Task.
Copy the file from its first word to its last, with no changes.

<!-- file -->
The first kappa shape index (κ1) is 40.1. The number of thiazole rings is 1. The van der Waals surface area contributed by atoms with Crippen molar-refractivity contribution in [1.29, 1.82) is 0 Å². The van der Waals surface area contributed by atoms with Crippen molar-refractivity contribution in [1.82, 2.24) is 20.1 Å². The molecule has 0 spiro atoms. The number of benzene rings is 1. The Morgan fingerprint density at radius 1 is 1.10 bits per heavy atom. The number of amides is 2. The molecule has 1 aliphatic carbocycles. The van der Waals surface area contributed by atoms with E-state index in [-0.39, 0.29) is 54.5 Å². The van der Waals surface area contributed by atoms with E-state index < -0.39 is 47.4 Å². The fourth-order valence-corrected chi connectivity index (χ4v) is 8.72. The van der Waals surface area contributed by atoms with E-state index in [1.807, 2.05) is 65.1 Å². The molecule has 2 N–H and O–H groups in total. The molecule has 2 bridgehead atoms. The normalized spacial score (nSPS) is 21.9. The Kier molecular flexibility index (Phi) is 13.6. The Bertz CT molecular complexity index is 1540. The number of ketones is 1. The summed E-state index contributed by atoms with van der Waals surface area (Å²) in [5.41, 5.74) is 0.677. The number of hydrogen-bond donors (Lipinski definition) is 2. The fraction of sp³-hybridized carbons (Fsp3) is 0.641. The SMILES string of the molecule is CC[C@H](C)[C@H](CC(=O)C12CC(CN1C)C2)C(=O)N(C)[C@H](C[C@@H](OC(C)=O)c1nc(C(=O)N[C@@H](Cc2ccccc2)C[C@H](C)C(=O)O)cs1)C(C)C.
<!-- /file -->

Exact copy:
The first kappa shape index (κ1) is 40.1. The number of thiazole rings is 1. The van der Waals surface area contributed by atoms with Crippen molar-refractivity contribution in [1.29, 1.82) is 0 Å². The van der Waals surface area contributed by atoms with Crippen molar-refractivity contribution in [1.82, 2.24) is 20.1 Å². The molecule has 0 spiro atoms. The number of benzene rings is 1. The Morgan fingerprint density at radius 1 is 1.10 bits per heavy atom. The number of amides is 2. The molecule has 1 aliphatic carbocycles. The van der Waals surface area contributed by atoms with E-state index in [-0.39, 0.29) is 54.5 Å². The van der Waals surface area contributed by atoms with E-state index < -0.39 is 47.4 Å². The fourth-order valence-corrected chi connectivity index (χ4v) is 8.72. The van der Waals surface area contributed by atoms with E-state index in [1.807, 2.05) is 65.1 Å². The molecule has 2 N–H and O–H groups in total. The molecule has 2 bridgehead atoms. The normalized spacial score (nSPS) is 21.9. The Kier molecular flexibility index (Phi) is 13.6. The Bertz CT molecular complexity index is 1540. The number of ketones is 1. The summed E-state index contributed by atoms with van der Waals surface area (Å²) in [5.41, 5.74) is 0.677. The number of hydrogen-bond donors (Lipinski definition) is 2. The fraction of sp³-hybridized carbons (Fsp3) is 0.641. The SMILES string of the molecule is CC[C@H](C)[C@H](CC(=O)C12CC(CN1C)C2)C(=O)N(C)[C@H](C[C@@H](OC(C)=O)c1nc(C(=O)N[C@@H](Cc2ccccc2)C[C@H](C)C(=O)O)cs1)C(C)C.